Wednesday, January 27, 2010

A day at Sakeji-

Wow—I managed to survive another Tuesday! Tuesday is my hardest/longest/most challenging day, so making it to the evening without falling over is always a triumph! Here is what I was doing all day:

6:05—My alarm goes off. I fumble with my mosquito net, turn off the alarm, roll out of bed and go to the kitchen to let Ceili out. She made another puddle last night, so I stick her nose in it, smack her and say, “Bad dog!” She tucks her tail between her legs and whines until I let her go so I can unlock the door and send her out. I get dressed, gather up the marking I worked on until late last night, and head for breakfast about 6:55.
7:00—Breakfast in the dinning hall. I have a little first grade boy beside me who takes constant watching. He has managed to get himself and most of the table around him thoroughly sticky with honey these past few mornings, so I’m trying to catch him and remind him that one spoon of honey on his rice cake is enough!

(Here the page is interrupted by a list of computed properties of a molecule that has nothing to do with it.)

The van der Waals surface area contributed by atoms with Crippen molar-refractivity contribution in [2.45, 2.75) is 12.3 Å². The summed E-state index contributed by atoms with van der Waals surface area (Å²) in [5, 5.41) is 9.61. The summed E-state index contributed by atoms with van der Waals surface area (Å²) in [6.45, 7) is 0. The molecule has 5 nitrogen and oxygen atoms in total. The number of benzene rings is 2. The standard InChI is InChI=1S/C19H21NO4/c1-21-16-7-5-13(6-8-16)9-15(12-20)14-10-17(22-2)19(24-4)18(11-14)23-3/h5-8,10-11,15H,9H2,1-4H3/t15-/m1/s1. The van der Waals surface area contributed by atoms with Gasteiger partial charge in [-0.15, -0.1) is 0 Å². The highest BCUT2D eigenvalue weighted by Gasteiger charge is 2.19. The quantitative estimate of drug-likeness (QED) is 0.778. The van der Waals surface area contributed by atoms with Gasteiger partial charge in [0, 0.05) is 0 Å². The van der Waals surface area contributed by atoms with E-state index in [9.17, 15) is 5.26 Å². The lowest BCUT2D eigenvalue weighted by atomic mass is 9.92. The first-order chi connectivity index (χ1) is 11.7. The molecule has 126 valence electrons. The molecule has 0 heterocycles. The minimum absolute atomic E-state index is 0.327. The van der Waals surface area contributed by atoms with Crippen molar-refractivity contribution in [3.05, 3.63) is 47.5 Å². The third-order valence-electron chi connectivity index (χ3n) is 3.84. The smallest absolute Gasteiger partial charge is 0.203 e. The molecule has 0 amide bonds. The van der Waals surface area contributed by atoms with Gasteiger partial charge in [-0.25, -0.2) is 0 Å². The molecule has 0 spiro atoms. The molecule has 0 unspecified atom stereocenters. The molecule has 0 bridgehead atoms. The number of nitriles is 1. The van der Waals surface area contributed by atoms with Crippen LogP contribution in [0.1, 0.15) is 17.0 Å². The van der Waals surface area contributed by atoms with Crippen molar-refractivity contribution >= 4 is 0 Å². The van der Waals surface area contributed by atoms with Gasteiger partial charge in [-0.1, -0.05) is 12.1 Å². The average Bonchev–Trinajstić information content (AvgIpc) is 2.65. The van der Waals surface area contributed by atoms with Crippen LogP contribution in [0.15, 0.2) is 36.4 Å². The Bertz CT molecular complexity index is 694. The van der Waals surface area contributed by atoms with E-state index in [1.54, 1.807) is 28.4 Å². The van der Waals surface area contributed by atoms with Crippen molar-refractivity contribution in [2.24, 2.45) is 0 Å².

7:25—I’m making copies and a transparency to use in Social Studies class—we’re studying Mexico this term and we need to label some land forms.
7:40—I lead singing assembly. Tuesday thru Thrusday is singing assmebly, Monday and Friday are for character qualities, and Friday is also for giving out certificates. I have the kids walk out to class singing “I have decided to follow Jesus.” They sing so beautifully and with such amazing harmony—I wish everyone had as good an ear for music!
8:00—First period. I have literature with the 6th graders while the 5th graders have grammar next door. We read the story “It Happened on the Brooklyn Subway” and talk about chance and God working things out.